3. One Ad Equals One Message
Banner ads are not a never-ending rotation of messages. While you can use techniques such as animated gifs to scroll multiple messages in ads, this is not always the best solution.
Start with a concept that works as a static ad first. Only then should you try to add features or function. Moving elements in an ad should not be the one thing people see. Your messaging should be the most important thing on the screen.
4. Think About Placement
Where are you planning to place these banner ads after they are created? If you are using a service such as Google, you might not have a lot of control over placements, but if you are buying direct for specific websites, apps or e-newsletters, you should look at the design of these things before starting on your ad.
Use colors that stand in stark contrast to the location and surrounding background. This will help your add pop out from the scenery. Go for bold colors and strong typography as well. Even if you are in a similar field or product line as the site where the ad is placed, choose strong visuals that are drastically different for maximum impact.
5. Include a Call to Action
Even though most ads will never get clicked, that is the ultimate goal right? Create a call to action for every banner ad you design. What are users supposed to do next?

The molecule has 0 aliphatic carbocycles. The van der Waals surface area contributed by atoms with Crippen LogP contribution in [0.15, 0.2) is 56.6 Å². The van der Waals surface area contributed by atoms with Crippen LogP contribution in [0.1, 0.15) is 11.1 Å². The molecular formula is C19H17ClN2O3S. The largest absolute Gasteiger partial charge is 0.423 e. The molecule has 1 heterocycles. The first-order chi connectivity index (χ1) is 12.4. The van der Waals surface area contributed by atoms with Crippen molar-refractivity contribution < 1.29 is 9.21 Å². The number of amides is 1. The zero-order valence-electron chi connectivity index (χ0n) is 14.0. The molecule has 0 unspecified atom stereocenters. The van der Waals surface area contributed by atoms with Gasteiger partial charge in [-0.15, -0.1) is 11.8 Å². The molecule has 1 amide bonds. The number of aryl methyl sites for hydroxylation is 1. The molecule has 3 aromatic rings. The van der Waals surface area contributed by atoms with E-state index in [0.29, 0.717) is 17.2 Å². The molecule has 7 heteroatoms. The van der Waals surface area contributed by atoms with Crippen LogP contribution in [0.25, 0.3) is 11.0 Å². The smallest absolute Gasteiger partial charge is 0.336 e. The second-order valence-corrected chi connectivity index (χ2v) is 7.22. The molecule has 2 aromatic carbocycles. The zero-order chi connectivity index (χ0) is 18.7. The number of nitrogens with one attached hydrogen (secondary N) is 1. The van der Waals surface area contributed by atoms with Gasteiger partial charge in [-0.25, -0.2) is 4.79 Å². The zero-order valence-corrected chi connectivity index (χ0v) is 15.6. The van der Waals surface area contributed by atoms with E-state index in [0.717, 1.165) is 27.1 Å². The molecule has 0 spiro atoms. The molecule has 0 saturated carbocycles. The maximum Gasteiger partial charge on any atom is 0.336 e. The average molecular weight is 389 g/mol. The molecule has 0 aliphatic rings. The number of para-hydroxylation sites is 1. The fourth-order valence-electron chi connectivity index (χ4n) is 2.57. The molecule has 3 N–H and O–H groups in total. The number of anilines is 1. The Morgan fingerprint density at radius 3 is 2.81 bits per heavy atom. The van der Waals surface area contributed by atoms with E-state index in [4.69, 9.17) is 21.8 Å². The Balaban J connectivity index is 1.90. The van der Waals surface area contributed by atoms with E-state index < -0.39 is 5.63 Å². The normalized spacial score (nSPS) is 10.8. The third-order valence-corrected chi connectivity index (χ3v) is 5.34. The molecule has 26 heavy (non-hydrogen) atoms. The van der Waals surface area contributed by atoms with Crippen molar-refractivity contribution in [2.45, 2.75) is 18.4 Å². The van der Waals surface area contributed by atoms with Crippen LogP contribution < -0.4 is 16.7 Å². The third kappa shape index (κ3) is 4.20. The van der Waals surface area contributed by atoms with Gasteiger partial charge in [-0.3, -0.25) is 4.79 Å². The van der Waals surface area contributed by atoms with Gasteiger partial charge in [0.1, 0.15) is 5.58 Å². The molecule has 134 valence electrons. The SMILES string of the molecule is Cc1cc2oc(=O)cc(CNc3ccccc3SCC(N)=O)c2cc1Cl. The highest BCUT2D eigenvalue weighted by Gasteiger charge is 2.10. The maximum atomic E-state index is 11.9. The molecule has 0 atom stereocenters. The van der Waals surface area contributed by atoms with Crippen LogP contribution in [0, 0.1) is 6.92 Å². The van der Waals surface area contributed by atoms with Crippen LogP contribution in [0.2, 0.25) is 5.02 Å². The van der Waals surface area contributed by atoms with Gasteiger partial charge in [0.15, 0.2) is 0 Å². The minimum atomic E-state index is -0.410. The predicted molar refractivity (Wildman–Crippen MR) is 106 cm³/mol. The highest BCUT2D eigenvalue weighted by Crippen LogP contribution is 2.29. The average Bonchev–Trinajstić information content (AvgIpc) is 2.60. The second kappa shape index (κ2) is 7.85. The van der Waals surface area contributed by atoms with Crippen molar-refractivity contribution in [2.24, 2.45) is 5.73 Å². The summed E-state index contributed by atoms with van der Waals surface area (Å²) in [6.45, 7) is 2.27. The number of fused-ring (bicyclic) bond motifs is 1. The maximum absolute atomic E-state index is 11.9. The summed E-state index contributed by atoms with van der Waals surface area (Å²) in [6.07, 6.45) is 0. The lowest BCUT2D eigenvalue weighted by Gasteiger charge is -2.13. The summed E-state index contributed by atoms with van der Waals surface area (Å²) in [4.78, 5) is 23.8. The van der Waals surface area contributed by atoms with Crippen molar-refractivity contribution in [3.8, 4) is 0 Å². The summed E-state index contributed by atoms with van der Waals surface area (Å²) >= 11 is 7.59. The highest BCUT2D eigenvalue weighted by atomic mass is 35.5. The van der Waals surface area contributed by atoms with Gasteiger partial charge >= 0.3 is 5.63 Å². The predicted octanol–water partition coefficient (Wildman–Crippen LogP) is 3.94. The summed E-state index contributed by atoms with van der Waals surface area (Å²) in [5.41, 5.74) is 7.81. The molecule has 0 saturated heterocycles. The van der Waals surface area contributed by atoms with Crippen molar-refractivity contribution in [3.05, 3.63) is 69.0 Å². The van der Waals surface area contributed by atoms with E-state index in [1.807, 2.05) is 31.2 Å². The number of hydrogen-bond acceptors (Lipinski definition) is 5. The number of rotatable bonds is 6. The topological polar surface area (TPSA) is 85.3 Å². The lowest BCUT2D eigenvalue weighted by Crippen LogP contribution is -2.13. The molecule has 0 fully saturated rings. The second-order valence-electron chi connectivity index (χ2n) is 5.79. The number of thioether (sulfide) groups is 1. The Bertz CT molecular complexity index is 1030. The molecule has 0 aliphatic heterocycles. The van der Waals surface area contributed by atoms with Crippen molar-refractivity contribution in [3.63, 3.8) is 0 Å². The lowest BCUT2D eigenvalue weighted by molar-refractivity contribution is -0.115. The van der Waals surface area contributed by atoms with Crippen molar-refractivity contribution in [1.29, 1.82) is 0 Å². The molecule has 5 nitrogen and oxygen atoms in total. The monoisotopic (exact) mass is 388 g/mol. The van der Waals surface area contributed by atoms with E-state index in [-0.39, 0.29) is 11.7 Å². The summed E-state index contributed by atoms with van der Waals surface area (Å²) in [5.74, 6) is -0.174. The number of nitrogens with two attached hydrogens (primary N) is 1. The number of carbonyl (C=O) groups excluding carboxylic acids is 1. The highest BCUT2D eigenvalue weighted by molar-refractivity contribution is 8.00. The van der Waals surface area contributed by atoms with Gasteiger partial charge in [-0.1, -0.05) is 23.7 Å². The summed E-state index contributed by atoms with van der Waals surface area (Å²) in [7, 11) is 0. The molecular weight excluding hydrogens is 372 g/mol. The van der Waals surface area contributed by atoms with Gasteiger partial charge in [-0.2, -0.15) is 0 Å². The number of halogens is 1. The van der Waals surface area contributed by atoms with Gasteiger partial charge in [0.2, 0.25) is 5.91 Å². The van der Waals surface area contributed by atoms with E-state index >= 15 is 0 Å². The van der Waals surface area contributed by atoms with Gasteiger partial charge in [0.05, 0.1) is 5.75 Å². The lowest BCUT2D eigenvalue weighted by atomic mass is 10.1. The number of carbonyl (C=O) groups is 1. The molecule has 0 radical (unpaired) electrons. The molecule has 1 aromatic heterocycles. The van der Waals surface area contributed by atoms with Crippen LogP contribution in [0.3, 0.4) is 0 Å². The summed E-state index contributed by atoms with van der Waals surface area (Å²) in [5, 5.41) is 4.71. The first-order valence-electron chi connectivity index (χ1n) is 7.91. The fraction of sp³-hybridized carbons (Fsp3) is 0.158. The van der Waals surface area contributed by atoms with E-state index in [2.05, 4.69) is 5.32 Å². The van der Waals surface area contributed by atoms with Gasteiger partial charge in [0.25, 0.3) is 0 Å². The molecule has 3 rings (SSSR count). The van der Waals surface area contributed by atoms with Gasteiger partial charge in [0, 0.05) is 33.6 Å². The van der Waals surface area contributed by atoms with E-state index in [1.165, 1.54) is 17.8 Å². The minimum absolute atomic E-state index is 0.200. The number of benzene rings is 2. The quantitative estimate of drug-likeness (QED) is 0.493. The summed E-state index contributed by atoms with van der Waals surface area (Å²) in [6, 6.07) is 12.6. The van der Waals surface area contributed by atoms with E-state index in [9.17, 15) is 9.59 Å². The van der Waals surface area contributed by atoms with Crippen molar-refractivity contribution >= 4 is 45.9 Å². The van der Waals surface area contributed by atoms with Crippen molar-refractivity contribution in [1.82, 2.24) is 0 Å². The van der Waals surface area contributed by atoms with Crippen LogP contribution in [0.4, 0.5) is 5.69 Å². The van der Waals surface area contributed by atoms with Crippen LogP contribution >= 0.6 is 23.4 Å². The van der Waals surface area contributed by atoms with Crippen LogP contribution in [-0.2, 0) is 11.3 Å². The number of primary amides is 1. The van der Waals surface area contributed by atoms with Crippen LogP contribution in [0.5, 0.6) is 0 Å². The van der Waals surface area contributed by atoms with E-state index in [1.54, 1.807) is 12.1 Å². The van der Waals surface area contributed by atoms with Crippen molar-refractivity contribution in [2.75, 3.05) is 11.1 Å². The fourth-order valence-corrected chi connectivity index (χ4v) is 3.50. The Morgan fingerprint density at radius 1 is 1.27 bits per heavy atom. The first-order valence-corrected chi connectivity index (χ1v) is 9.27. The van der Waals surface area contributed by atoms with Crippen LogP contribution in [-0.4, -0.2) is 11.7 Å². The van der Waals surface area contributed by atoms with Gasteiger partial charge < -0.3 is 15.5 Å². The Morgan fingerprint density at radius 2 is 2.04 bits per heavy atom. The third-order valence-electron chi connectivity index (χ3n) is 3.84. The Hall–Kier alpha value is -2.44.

This can include signing up for an email list, viewing your website, getting a discount and so on. But you have to tell users to perform this action. (Yes, sometimes we are still a pretty impressionable bunch that needs direct instruction.)
6. Forget Flash
It almost goes without saying these days, but don’t let anyone talk you into a flash ad. You are wasting time, effort and cash.
Use HTML5 instead. If you need help with converting some of your older ad designs and want to salvage them, Google has a short tutorial that can help.
7. Include a Button
When it comes to somewhat dense users – we all fall into that category at some point – easy-to-follow instructions are vital. While most users know they can click ads, sometimes including an actual button is what makes them actually move the mouse. (Yes, we know the entire ad space is clickable, but the button is a great visual cue.)
So include a button. It does not have to be fancy. But a simple “shop now” or “find out more” can go a long way when it comes to getting users to make the switch from viewer to conversion.